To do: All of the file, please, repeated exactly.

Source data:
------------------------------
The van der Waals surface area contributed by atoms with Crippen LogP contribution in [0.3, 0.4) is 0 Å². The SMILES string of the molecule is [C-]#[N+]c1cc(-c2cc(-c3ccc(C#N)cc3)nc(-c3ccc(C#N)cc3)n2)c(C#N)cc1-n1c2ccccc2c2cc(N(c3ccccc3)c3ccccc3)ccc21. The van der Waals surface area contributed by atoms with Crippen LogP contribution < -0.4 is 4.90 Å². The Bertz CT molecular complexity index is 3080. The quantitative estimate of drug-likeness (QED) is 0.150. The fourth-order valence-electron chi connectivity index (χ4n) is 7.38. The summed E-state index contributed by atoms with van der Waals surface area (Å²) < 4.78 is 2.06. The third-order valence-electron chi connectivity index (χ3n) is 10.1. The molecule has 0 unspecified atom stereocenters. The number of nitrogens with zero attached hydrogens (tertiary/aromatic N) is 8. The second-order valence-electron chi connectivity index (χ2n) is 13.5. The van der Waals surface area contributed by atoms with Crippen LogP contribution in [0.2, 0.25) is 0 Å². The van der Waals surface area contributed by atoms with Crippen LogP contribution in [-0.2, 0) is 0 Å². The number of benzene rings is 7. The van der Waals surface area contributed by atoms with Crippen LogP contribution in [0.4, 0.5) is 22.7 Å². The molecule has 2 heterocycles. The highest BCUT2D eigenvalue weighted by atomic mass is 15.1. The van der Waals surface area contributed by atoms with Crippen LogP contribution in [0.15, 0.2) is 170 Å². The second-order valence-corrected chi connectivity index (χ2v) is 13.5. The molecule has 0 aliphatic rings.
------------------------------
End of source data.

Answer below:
The van der Waals surface area contributed by atoms with Crippen LogP contribution in [0.3, 0.4) is 0 Å². The SMILES string of the molecule is [C-]#[N+]c1cc(-c2cc(-c3ccc(C#N)cc3)nc(-c3ccc(C#N)cc3)n2)c(C#N)cc1-n1c2ccccc2c2cc(N(c3ccccc3)c3ccccc3)ccc21. The van der Waals surface area contributed by atoms with Crippen LogP contribution < -0.4 is 4.90 Å². The Bertz CT molecular complexity index is 3080. The quantitative estimate of drug-likeness (QED) is 0.150. The fourth-order valence-electron chi connectivity index (χ4n) is 7.38. The summed E-state index contributed by atoms with van der Waals surface area (Å²) < 4.78 is 2.06. The third-order valence-electron chi connectivity index (χ3n) is 10.1. The molecule has 0 unspecified atom stereocenters. The number of nitrogens with zero attached hydrogens (tertiary/aromatic N) is 8. The second-order valence-electron chi connectivity index (χ2n) is 13.5. The van der Waals surface area contributed by atoms with Crippen LogP contribution in [0.2, 0.25) is 0 Å². The van der Waals surface area contributed by atoms with Crippen LogP contribution in [-0.2, 0) is 0 Å². The number of benzene rings is 7. The van der Waals surface area contributed by atoms with Crippen LogP contribution in [0.4, 0.5) is 22.7 Å². The molecule has 2 heterocycles. The highest BCUT2D eigenvalue weighted by atomic mass is 15.1. The van der Waals surface area contributed by atoms with Crippen LogP contribution in [0.15, 0.2) is 170 Å². The second-order valence-corrected chi connectivity index (χ2v) is 13.5. The molecule has 0 aliphatic rings.